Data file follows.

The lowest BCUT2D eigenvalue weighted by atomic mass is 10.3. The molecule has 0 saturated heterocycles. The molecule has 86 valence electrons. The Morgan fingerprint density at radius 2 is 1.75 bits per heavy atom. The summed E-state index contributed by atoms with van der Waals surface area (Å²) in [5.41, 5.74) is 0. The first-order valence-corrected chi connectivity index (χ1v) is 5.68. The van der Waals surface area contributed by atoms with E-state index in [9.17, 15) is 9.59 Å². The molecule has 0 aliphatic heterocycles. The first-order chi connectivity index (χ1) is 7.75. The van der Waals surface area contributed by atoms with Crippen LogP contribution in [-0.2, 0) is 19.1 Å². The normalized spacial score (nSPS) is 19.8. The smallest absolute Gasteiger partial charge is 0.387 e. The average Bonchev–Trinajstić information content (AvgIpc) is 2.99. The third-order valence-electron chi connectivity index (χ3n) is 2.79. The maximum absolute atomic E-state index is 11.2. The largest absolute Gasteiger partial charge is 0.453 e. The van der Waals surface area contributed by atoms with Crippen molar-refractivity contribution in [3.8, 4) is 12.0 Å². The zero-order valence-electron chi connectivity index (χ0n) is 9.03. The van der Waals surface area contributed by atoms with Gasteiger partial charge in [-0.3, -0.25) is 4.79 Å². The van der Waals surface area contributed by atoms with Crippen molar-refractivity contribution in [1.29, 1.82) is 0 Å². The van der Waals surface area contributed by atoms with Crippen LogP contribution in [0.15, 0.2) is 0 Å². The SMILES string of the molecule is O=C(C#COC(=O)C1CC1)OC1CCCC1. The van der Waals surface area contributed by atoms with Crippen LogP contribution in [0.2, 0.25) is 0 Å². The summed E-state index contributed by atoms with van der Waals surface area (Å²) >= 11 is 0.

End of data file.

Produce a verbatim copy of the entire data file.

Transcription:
The lowest BCUT2D eigenvalue weighted by atomic mass is 10.3. The molecule has 0 saturated heterocycles. The molecule has 86 valence electrons. The Morgan fingerprint density at radius 2 is 1.75 bits per heavy atom. The summed E-state index contributed by atoms with van der Waals surface area (Å²) in [5.41, 5.74) is 0. The first-order valence-corrected chi connectivity index (χ1v) is 5.68. The van der Waals surface area contributed by atoms with E-state index in [9.17, 15) is 9.59 Å². The molecule has 0 aliphatic heterocycles. The first-order chi connectivity index (χ1) is 7.75. The van der Waals surface area contributed by atoms with Crippen LogP contribution in [-0.2, 0) is 19.1 Å². The normalized spacial score (nSPS) is 19.8. The smallest absolute Gasteiger partial charge is 0.387 e. The average Bonchev–Trinajstić information content (AvgIpc) is 2.99. The third-order valence-electron chi connectivity index (χ3n) is 2.79. The maximum absolute atomic E-state index is 11.2. The largest absolute Gasteiger partial charge is 0.453 e. The van der Waals surface area contributed by atoms with Crippen molar-refractivity contribution in [3.8, 4) is 12.0 Å². The zero-order valence-electron chi connectivity index (χ0n) is 9.03. The van der Waals surface area contributed by atoms with Gasteiger partial charge in [-0.3, -0.25) is 4.79 Å². The van der Waals surface area contributed by atoms with Crippen molar-refractivity contribution in [1.29, 1.82) is 0 Å². The van der Waals surface area contributed by atoms with Crippen LogP contribution in [0.15, 0.2) is 0 Å². The SMILES string of the molecule is O=C(C#COC(=O)C1CC1)OC1CCCC1. The van der Waals surface area contributed by atoms with Crippen LogP contribution in [0.2, 0.25) is 0 Å². The summed E-state index contributed by atoms with van der Waals surface area (Å²) >= 11 is 0.